It is not controversial (ie I agree) that the workers' and popular movements should be independent of whatever - big power or otherwise - ruling classes. We are not, as you seem to think, calling for Western intervention in Syria.
What appears to be at issue here is whether, if the account you believe of Houla is true, it fundamentally alters our assessment of the Syrian revolution.
Of course opposition forces, especially those fighting brutal dictatorships, often do terrible things. If, for argument's sake, it turns out to be true that it was oppositionists, not the Syrian state, which carried out that massacre, then that is to be criticised, even condemned.
It would remain the case that the overwhelming majority of deaths in Syria have been caused by the dictatorship.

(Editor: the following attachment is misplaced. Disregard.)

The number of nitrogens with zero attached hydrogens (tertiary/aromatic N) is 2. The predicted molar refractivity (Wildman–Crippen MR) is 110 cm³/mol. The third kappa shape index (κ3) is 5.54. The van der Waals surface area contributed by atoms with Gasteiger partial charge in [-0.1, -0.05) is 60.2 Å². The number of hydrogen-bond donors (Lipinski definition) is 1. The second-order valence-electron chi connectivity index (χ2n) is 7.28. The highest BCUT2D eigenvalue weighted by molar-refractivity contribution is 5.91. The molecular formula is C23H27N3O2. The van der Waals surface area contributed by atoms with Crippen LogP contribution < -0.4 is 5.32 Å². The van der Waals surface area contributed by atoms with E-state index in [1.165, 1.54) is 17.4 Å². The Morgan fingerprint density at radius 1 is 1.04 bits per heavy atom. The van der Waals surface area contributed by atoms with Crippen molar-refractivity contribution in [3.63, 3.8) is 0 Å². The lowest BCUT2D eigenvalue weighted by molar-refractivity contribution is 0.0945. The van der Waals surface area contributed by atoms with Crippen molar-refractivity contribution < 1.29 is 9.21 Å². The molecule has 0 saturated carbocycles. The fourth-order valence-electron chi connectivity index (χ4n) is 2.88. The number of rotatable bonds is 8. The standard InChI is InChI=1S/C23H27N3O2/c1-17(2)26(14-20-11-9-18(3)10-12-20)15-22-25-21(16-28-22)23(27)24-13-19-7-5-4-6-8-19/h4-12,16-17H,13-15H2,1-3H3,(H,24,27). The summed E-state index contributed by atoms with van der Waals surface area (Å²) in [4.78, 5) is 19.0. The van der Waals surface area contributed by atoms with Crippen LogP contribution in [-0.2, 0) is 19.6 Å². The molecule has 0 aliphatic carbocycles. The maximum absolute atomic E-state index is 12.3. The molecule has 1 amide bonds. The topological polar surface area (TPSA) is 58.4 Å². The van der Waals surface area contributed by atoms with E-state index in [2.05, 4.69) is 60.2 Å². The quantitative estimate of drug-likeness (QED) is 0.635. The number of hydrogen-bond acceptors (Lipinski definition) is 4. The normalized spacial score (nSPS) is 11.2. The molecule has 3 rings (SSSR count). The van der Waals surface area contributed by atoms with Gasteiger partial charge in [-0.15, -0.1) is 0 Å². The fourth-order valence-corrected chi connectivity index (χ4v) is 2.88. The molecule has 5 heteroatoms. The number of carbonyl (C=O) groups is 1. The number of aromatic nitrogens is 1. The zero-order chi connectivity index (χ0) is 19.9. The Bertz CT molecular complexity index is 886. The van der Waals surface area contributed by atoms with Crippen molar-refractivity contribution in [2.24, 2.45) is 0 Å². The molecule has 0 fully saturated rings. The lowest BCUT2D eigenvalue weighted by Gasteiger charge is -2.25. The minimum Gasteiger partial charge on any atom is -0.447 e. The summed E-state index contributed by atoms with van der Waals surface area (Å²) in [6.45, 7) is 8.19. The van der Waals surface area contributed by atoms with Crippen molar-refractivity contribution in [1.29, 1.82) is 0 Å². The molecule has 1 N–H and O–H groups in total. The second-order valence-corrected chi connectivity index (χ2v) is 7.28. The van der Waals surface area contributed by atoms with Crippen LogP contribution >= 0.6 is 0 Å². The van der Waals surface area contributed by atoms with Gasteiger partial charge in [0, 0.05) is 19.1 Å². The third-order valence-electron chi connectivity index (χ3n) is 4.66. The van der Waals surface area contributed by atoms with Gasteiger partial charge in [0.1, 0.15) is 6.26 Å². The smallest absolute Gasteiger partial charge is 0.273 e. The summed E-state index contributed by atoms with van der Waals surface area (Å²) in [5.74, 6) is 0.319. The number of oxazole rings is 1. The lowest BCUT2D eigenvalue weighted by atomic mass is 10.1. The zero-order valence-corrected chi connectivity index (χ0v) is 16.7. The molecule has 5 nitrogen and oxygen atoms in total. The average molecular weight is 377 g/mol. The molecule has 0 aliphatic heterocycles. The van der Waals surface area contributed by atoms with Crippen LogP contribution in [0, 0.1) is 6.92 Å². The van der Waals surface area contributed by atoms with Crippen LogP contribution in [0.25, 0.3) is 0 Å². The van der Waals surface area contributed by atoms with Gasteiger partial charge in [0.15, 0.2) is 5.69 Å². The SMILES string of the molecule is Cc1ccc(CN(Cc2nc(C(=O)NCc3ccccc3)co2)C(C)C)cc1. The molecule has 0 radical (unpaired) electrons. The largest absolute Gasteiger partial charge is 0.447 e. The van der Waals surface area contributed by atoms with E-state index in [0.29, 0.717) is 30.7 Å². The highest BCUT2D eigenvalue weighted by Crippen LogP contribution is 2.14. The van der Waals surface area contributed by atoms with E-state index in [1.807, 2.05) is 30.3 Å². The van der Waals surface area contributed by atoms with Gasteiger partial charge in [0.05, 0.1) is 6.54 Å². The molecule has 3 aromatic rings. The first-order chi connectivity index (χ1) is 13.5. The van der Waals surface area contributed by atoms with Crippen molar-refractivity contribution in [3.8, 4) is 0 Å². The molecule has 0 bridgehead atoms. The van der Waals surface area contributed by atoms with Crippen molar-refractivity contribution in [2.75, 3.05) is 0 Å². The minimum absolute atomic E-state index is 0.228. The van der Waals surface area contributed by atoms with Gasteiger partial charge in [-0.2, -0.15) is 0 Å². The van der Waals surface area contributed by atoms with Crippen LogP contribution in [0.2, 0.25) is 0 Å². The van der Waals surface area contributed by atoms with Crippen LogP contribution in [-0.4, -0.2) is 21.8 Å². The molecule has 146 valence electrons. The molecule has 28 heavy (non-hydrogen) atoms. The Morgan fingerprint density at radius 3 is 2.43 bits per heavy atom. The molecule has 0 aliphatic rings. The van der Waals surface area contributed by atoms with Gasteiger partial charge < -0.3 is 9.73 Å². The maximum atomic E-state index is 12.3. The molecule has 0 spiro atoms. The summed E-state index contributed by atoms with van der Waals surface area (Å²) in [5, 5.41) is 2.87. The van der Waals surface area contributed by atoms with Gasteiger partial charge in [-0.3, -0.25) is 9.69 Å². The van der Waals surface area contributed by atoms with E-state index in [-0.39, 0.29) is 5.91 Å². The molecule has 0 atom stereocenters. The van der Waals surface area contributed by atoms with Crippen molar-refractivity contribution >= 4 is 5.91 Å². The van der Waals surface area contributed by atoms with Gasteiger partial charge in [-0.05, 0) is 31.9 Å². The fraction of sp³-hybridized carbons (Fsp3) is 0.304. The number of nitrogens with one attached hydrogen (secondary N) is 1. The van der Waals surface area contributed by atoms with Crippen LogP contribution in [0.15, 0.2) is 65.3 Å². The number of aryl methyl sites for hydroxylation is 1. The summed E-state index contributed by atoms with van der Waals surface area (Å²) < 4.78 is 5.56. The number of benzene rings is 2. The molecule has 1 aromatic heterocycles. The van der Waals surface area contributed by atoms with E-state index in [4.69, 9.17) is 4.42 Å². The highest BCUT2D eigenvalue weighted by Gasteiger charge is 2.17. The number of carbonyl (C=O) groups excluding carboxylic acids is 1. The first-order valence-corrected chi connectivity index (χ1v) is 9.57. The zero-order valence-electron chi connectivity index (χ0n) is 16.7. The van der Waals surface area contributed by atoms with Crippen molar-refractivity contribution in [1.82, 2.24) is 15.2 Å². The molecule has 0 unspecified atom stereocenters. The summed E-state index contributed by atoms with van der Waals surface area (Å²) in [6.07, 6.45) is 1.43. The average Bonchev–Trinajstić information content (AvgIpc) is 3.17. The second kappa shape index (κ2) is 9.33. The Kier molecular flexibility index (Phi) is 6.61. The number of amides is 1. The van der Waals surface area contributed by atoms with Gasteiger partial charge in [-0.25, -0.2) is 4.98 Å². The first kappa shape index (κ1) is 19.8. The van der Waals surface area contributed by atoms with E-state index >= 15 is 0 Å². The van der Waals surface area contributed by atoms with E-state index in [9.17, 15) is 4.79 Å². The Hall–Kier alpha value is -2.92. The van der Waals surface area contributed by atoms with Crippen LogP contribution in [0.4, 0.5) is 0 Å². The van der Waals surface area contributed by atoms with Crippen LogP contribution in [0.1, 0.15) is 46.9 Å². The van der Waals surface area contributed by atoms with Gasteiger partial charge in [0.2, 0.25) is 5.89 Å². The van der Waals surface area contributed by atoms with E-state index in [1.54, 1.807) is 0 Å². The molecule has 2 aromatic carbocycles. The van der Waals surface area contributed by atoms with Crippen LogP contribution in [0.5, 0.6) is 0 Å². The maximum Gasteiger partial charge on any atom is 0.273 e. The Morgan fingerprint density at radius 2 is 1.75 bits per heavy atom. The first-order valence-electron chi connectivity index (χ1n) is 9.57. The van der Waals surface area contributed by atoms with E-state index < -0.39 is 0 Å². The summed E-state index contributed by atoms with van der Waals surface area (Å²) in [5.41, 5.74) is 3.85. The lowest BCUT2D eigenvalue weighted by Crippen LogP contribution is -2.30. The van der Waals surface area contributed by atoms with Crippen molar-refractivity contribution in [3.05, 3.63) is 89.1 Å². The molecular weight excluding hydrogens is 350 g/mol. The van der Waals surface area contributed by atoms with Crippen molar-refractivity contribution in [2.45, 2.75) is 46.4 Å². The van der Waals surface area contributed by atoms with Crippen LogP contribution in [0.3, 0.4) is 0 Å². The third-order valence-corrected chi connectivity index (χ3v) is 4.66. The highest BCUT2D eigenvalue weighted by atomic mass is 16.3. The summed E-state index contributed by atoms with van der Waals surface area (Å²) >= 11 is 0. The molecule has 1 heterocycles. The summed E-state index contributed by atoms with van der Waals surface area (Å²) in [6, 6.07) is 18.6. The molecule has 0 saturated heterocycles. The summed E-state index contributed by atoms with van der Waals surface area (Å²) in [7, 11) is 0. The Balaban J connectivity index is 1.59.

I think you should consider the possibility that Barry's sources are correct, too. In that case, what you have been doing in this debate is, in effect (and I am not saying deliberately) acting as a propagandist for Asad.
As far as I can judge, it seems at the moment a) that any Western intervention is unlikely to even be on the scale of Libya, never mind Iraq, never mind old-fashioned colonialism; b) Western intervention would not change the character of the popular movement against Asad; and c) that Western imperialism has not created or stoked up this movement, it has its own sources and dynamic.